Tough Roads Ahead for Two Men of Peace

Pope Francis and John Kerry Look To Forge Connections

Difficult Jobs: Pope Francis is looking to bring together the faithful and non-believers. Secretary of State John Kerry is on a mission to restart Mideast peace talks. Neither task is simple.
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Difficult Jobs: Pope Francis is looking to bring together the faithful and non-believers. Secretary of State John Kerry is on a mission to restart Mideast peace talks. Neither task is simple.

By Leonard Fein

Published May 25, 2013, issue of May 31, 2013.
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Two men who have recently attained very high office now, each in his own domain, search for encounters. The encounters for which they search are quite different from one another, though both are surely commendable. Let us examine their quests.

First we have Pope Francis, who is in various ways proving to be a man of uncommon vision and decency. Here is just one illustration, from a talk this week on Vatican Radio in which the Pope spoke of the need to encounter one another on our common ground.

“The commandment for everyone to do good is, I think, a beautiful path towards peace. If we, each doing our own part, if we do good to others, if we meet there, doing good, and we go slowly, gently, little by little, we will create a culture of encounter. We need that so much. ‘But I don’t believe, Father, I am atheist!’ But do good; we will meet one another there.” It is in doing good that we will meet, that we will fulfill Creation’s destiny.

The faithful and the atheists, he said just two months ago, can be “precious allies…to defend the dignity of man, to build a peaceful coexistence between peoples and in the careful protection of creation.” Belonging to the Church turns out, in the Pope’s view, to be less important than belonging to each other.

Our Secretary of State, John Kerry, is also in search of encounter. He is a man of zeal, of passion and of conviction. But the encounter that is foremost on his agenda, the encounter of Israel and the Palestinians, remains elusive, his four recent trips to the region notwithstanding.

Often, he seems to me a lonely conductor, there on the podium on a stage that is empty of instrumentalists. Sometimes, when he leaves the stage for a recess, two clarinetists show up, one entering stage right, the other stage left. They are both virtuoso players, but they are playing different tunes, tunes that clash with each other. That is not the kind of encounter Kerry seeks to foster.

The kind of encounter Kerry seeks to foster is the kind of encounter that Prime Minister Benjamin Netanyahu seeks to avoid. Nor is he shy about the avoidance. Witness, for example, the retroactive legalization of four outpost settlements that happened just days ago, an outrageous slap in the face to Kerry and his efforts. The announcement of Israel’s intention came in the aftermath of a High Court hearing on a Peace Now petition demanding that six unauthorized West Bank outposts be demolished. In response, the government informed the high court of its intention to legalize four of them — Givat Assaf, Ma’aleh Rehavam, Givat HaRo’eh and Mitzpeh Lachish. These four are part of a larger list of 24 outposts built after March 2001 that former prime minister Ariel Sharon promised the United States he would remove.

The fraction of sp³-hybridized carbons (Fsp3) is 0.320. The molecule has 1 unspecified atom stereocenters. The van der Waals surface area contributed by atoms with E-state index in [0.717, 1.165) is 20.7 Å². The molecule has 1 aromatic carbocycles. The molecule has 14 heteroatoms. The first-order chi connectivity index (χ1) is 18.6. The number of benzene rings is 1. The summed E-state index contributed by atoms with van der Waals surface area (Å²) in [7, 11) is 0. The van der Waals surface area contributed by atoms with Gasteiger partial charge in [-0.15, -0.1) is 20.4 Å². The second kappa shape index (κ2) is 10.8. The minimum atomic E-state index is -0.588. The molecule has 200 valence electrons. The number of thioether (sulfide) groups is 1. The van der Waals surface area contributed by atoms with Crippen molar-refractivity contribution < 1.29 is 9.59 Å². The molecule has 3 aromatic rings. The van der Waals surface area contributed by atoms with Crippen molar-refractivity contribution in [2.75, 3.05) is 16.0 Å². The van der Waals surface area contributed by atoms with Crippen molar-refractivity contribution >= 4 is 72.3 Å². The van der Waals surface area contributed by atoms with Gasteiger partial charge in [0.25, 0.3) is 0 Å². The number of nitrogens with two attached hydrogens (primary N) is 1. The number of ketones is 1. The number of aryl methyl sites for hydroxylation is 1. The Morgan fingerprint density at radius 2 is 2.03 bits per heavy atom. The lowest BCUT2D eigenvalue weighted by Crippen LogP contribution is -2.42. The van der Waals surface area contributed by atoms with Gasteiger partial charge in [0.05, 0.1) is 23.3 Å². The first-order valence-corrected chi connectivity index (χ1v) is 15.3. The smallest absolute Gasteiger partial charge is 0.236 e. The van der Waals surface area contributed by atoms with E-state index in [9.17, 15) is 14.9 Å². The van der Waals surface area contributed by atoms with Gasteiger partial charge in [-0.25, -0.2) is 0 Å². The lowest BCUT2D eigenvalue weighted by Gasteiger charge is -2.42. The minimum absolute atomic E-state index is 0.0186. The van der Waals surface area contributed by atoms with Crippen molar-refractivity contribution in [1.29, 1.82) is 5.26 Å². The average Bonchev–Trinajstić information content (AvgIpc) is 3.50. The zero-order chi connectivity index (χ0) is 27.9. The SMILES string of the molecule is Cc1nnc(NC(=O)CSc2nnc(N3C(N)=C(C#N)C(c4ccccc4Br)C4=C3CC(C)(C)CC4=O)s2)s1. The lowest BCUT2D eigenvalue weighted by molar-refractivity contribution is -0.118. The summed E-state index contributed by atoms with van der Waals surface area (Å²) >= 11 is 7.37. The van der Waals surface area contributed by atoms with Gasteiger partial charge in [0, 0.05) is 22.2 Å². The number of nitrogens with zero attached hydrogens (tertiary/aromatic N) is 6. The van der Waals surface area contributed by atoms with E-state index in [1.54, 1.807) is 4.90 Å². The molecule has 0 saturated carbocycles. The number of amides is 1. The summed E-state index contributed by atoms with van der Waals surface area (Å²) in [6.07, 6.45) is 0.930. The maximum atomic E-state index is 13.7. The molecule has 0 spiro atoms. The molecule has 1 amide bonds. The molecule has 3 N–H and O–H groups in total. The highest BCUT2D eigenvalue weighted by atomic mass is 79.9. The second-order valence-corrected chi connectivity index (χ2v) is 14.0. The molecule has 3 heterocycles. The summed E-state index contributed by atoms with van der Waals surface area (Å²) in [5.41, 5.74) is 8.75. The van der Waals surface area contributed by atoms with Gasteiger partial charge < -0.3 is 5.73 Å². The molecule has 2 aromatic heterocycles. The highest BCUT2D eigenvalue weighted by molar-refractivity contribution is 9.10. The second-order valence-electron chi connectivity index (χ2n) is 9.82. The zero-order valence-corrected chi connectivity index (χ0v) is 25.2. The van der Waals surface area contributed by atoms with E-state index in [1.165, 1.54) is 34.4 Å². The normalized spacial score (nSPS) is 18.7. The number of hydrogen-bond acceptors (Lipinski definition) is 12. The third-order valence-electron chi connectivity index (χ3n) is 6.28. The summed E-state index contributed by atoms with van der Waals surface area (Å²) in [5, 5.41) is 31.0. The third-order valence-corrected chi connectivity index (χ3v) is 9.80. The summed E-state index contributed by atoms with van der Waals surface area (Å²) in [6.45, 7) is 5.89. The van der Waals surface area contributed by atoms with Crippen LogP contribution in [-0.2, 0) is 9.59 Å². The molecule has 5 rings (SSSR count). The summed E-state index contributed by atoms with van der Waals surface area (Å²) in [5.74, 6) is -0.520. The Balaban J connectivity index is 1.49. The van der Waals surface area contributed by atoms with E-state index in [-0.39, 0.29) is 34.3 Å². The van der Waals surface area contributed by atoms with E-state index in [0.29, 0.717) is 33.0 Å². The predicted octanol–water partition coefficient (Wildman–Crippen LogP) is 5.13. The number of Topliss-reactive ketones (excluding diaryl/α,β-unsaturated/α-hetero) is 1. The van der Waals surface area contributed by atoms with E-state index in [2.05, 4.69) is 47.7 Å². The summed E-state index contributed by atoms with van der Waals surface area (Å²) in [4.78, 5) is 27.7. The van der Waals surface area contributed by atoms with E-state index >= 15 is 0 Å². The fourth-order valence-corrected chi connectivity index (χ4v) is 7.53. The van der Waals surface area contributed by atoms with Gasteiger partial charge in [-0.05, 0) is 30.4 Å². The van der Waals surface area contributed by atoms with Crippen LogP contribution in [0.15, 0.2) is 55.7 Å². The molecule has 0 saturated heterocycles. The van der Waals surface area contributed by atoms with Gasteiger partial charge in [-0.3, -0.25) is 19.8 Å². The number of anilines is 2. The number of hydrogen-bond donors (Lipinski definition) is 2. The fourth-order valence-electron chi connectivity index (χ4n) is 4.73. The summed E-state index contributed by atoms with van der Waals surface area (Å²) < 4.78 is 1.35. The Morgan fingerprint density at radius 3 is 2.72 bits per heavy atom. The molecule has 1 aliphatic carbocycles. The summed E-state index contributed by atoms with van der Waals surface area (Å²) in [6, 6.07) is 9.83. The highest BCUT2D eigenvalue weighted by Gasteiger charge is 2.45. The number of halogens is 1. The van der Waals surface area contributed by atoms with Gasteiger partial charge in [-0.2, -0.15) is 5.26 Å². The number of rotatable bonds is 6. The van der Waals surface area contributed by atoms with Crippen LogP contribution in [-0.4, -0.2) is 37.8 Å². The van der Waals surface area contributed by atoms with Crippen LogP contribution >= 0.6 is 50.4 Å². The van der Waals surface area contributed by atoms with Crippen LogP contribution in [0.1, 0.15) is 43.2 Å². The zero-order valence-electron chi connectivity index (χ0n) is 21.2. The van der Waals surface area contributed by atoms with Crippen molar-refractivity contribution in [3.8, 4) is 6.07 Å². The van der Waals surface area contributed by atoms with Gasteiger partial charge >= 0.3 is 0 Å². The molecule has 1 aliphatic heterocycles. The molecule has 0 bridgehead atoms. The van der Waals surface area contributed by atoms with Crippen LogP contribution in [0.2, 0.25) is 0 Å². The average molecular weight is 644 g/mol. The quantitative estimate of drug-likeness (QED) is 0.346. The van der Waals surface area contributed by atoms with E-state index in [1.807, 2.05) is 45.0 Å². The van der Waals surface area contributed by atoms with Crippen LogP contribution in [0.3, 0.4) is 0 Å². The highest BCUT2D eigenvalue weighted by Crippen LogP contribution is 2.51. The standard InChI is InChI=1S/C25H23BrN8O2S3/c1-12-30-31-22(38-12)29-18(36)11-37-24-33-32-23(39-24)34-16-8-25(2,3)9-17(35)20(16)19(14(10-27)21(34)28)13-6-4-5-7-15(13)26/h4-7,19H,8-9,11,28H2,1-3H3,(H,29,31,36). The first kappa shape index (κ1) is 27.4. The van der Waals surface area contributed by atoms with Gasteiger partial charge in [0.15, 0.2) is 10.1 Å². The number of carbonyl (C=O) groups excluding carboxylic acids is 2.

Former prime minister Ehud Olmert repeated that pledge to the U.S. as did Prime Minister Netanyahu shortly after he took office in March 2009.

Hagit Ofran of Peace Now, Israel’s undisputed expert on West Bank settlement activities, has said that legalization of these four outposts also contradicts past Israeli promises not to create new settlements or expand existing ones.

Did Netanyahu blush when Kerry called him to chastise the decision? Doubtful; Netanyahu does not blush easily (if ever), else his face would be permanently discolored. Even the $127,000 bed he had installed on his flight to Margaret Thatcher’s funeral in London drew a response from his office that (a) Netanyahu was not aware the bed cost that much and (b) the prime minister was entitled to a good night’s sleep. (The flight from Tel Aviv to London is five hours long.)

The Jerusalem Post reports that two other airlines, Israir and Arkia, could have been used for the flight and could have run the flight at a far cheaper cost (around $300,000 versus the $427,000 cost of the flight using El Al), but were eliminated from any real chance as they did not have sufficient space on board to accommodate a double bed. So no, the man is not a blusher. He has, however, announced that the double bed he favors will no longer be installed on short flights, leaving open the question of whether his trips to the United States will incur the extra expense.

Beds, shmeds: The issue is how far Netanyahu thinks he can play Kerry, and how far Kerry will allow himself to be played. On that issue, there is nothing tangible, nor even anything promising, to report. Not yet.

Contact Leonard Fein at feedback@forward.com


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